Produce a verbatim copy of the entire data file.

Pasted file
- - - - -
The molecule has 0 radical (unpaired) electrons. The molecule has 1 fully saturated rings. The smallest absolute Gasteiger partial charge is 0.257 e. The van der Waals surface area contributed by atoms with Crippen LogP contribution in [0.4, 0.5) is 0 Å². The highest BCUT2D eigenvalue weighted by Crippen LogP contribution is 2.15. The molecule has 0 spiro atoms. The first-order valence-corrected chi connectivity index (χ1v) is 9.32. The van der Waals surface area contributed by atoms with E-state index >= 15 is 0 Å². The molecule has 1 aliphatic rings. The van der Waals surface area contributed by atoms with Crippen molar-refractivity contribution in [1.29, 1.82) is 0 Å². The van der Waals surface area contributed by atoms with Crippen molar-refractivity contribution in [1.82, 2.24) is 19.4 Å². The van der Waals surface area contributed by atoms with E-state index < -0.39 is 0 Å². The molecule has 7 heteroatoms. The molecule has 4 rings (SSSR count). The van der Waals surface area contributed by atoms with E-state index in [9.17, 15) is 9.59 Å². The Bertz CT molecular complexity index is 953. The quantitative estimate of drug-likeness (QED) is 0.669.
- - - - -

The molecule has 0 radical (unpaired) electrons. The molecule has 1 fully saturated rings. The smallest absolute Gasteiger partial charge is 0.257 e. The van der Waals surface area contributed by atoms with Crippen LogP contribution in [0.4, 0.5) is 0 Å². The highest BCUT2D eigenvalue weighted by Crippen LogP contribution is 2.15. The molecule has 0 spiro atoms. The first-order valence-corrected chi connectivity index (χ1v) is 9.32. The van der Waals surface area contributed by atoms with E-state index >= 15 is 0 Å². The molecule has 1 aliphatic rings. The van der Waals surface area contributed by atoms with Crippen molar-refractivity contribution in [1.29, 1.82) is 0 Å². The van der Waals surface area contributed by atoms with Crippen molar-refractivity contribution in [1.82, 2.24) is 19.4 Å². The van der Waals surface area contributed by atoms with E-state index < -0.39 is 0 Å². The molecule has 7 heteroatoms. The molecule has 4 rings (SSSR count). The van der Waals surface area contributed by atoms with E-state index in [9.17, 15) is 9.59 Å². The Bertz CT molecular complexity index is 953. The quantitative estimate of drug-likeness (QED) is 0.669.